“I don’t know. I know that we’ve heard all the stories from our parents and our grandparents about the great flood and all about Father Adam and Mother Eve but I haven’t seen Him do anything. I’m not so sure that those stories are any more than that – just stories. Now, the city and that tower are real. There is no denying that. I think Pop’s wrong this time. He should sell the hay.”

Peleg just stared at his brother. He couldn’t believe his ears. He was so stunned by what he heard, he couldn’t say anything back.

Joktan turned and headed for home.

Peleg slumped back down to the ground and closed his eyes in prayer.

“Lord, my brother is bent on disobedience. Help me to stand with you.”

Writing Structure for the new year – or anytime…

I wrote this for the Fellowship of Christian Writers newsletter – The Ready Writer. I thought it would be appropriate to revisit the topic with the new year almost upon us.

Fall – Time to Think Structure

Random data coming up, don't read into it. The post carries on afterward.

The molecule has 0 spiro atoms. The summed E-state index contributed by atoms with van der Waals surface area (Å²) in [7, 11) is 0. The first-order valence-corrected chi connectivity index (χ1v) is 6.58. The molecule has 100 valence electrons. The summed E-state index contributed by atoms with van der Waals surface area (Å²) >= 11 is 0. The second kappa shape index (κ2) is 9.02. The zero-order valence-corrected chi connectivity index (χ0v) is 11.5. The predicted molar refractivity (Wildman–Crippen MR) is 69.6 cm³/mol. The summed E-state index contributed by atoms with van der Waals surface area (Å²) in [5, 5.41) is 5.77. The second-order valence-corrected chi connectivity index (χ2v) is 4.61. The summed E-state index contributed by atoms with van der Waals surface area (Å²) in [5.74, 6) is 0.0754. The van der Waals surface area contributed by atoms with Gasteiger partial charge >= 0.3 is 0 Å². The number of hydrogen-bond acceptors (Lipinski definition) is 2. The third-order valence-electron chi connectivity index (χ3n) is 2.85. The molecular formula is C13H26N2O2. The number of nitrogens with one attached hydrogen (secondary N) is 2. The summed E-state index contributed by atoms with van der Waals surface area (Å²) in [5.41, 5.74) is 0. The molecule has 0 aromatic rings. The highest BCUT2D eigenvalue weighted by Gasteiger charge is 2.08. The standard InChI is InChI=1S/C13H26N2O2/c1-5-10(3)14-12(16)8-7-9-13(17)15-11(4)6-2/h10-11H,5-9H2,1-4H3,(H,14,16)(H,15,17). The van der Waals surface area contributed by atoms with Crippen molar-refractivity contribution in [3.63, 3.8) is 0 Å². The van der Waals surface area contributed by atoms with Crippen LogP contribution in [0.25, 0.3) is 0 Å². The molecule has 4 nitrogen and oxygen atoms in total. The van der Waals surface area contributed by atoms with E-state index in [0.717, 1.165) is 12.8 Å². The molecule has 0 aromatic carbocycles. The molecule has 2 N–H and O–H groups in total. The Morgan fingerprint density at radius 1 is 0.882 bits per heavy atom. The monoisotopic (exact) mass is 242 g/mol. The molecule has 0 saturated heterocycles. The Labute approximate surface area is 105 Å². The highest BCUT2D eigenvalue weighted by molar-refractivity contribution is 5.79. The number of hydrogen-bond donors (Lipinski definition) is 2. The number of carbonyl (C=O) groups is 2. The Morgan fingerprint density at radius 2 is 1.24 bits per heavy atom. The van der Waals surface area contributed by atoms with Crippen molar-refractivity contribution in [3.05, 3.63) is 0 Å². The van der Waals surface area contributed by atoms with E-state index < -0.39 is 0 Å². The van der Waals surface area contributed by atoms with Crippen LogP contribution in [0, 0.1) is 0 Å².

As I write this article, it is late August and the leaves on some trees are foreshadowing the next season. This time of year brings thoughts of starting school, swinging into the beginning of the end of the year. This year has been a very busy one for me with family issues at the forefront and my writing has moved to a seriously far back burner. Maybe yours has too. But, I am looking forward to cooler temperatures and carving out more time for my writing.

In order to make that time more productive, there are things that I can do right now to begin planning for that.

First, I can begin thinking about how to carve out the time I need to write. Most mornings, I am headed out to work and that is not a good time for me to try to get my head into whatever story I am working on except, perhaps, for making a few notes on ideas I had overnight. My best time for writing seems to be either just before or an hour or two after dinner during the week. Early Saturday afternoons are good also. Sometimes, I write at really odd times. I wrote one short story sitting in the car while my wife went blueberry picking. Setting and keeping a regular daily time is what I am aiming for here. Setting a time, word or page count may come into the mix as well. Establishing a habit is what needs to happen for me.

You need to figure out what time works best for you. Every one of us is different. Regularity can be good in lots of different ways.